Nigeria Fiscal Guide 2020

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Saturday November 21, 2020 / 02:30 PM / by KPMG Nigeria / Header Image Credit:  NCR

 

Income Tax

Companies (other than those engaged in petroleum operations) are subject to companies' income tax (CIT) on their taxable profits. There are three (3) CIT rates applicable to companies depending on their turnover. Companies resident in Nigeria are assessed to tax on their worldwide income, whilst non-resident companies are subject to tax only on profits accrued in or derived from Nigeria, to the extent that the profits are not attributable to operations outside Nigeria. Further, non-resident companies whose activities constitute a Significant Economic Presence (SEP) in Nigeria are subject to income tax on profit attributable to such activities in Nigeria.

 

Individuals are subject to tax under the Personal Income Tax Act (as amended). Resident individuals are subject to tax on all personal income, including income derived from outside Nigeria (except those specifically exempted from tax). Generally, the tax is collected by the government of the State in which the individual resides, except for certain categories of individuals whose taxes are payable to the Federal Government.

 

Non-resident individuals are liable to tax on Nigerian-sourced income. The income of a non-resident from an employment, profession, vocation or business in Nigeria is generally taxed in the same manner as that of a resident, irrespective of where the income is paid. However, investment income derived from Nigeria by a person resident outside the country is only liable to withholding tax.

 

Rates

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1. For a company in its first five years of petroleum operations, the applicable rate is 65.75%. The petroleum profits tax rate for companies operating in the deep offshore and inland basin areas under Production Sharing Contracts with the Nigerian National Petroleum Corporation is 50% flat for the contract area. There are plans to vary the tax rates through the Petroleum Industry Bill, 2020 that is currently being reviewed by the National Assembly. However, for the Bill to become law, it must be passed by the National Assembly and assented to by the President.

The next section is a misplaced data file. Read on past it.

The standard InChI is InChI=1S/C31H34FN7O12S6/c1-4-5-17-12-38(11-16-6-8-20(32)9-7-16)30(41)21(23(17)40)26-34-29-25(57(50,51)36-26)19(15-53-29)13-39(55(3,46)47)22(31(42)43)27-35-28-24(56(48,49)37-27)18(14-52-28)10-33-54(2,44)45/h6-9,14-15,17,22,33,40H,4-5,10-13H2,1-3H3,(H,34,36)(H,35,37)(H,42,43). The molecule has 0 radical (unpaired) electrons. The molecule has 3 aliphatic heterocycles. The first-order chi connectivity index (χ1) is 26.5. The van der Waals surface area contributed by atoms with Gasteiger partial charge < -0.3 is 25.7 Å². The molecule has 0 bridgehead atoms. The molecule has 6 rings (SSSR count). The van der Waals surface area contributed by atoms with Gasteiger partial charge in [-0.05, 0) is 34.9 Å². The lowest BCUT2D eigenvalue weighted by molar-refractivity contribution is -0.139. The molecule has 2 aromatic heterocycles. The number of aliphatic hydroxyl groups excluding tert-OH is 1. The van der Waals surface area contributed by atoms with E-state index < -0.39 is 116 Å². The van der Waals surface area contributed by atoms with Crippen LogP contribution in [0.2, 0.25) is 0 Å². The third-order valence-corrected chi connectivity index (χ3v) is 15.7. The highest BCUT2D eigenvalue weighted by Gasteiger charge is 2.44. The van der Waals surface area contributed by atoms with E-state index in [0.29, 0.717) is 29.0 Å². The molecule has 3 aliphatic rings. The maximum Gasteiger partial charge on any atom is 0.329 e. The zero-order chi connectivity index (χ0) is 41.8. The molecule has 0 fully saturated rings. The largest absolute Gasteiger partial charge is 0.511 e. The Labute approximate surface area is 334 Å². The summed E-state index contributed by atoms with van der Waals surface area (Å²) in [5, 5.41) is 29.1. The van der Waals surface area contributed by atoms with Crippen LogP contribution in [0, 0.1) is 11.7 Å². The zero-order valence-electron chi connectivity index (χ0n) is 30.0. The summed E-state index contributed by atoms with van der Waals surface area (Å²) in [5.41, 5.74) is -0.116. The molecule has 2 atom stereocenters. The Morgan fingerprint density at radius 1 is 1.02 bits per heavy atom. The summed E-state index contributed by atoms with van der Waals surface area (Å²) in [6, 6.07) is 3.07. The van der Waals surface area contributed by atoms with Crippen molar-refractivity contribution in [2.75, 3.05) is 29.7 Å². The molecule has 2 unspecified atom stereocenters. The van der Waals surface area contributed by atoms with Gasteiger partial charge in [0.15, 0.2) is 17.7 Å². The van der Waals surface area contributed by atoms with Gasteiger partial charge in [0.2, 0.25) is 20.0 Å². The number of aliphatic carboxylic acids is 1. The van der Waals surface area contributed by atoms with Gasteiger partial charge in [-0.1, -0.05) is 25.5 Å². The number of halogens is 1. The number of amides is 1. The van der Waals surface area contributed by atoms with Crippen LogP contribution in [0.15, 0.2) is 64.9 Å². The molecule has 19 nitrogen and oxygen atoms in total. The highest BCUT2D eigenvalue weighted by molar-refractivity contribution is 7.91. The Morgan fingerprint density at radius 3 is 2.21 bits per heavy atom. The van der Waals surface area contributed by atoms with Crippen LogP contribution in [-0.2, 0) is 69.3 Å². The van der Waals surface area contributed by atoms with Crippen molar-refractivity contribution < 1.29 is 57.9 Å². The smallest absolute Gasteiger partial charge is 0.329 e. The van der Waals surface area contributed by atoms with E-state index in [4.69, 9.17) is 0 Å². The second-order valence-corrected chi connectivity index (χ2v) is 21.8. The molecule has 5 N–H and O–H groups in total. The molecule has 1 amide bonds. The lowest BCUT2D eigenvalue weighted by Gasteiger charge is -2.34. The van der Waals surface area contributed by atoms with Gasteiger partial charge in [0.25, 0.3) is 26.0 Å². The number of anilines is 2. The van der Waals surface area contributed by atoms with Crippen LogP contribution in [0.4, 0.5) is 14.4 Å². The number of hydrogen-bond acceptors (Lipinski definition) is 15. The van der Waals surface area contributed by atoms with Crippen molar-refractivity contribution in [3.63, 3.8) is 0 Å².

2. This relates to withholding tax (WHT) deducted at source.Dividend received after deduction of WHT is regarded as franked investment income and is not liable to further income tax.

 

3. WHT deducted at source is the final income tax due on the income.

 

4. The current PIT table for individuals and joint venturers or partners in unincorporated entities is shown below:

 

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The Federal Inland Revenue Service (FIRS) has the discretion to assess non-resident companies (NRCs) to CIT at the higher of actual profit basis (determined based on audited accounts) and deemed profit basis (currently 20% of revenue). Until 2015, it was the practice of the FIRS to assess non-resident companies to CIT on deemed profit basis only. However, the FIRS in that year issued a public notice on the filing of Tax Returns by NRCs under the CIT Act, Cap C21, Laws of the Federation of Nigeria (LFN) 2004 (as amended) requiring NRCs to file their tax returns on actual profit basis, in compliance with Section 55 of the CIT Act. The tax returns would comprise of the audited financial statements and income tax computations, showing the taxable income, tax-deductible expenses and capital allowances of the NRC.

 

The notice issued by the FIRS specifies the commencement date as 2015 year of assessment, covering the basis period of an accounting period ending in 2014.

 

Transfer Pricing (TP) and Thin Capitalisation Rules

 

The new FIRS' Income Tax (Transfer Pricing) Regulations, 2018("the new Regulations"), which repealed the Income Tax (Transfer Pricing) Regulations, 2012 commenced on 12 March 2018 and is applicable to basis periods of taxpayers beginning after that date. The Regulations require that transactions between related parties be conducted at arm's length.

 

To satisfy this requirement, taxpayers are required to provide documentation sufficient to verify that the pricing of controlled transactions is consistent with the arm's length principle. In addition, taxpayers are obligated to complete and file TP declaration and disclosure forms with the FIRS in respect of their related-party transactions, at the time of filing their tax returns. TP policies and contemporaneous documentation are to be submitted to the FIRS when requested.

 

Though the new Regulations retained the scope of the defunct 2012 Regulations, it introduced some major changes such as significant administrative penalties for non-compliance, procurement arrangements, safe harbour, connected persons, capital-rich-low-function companies, intragroup services and intangibles, transfer pricing documentation.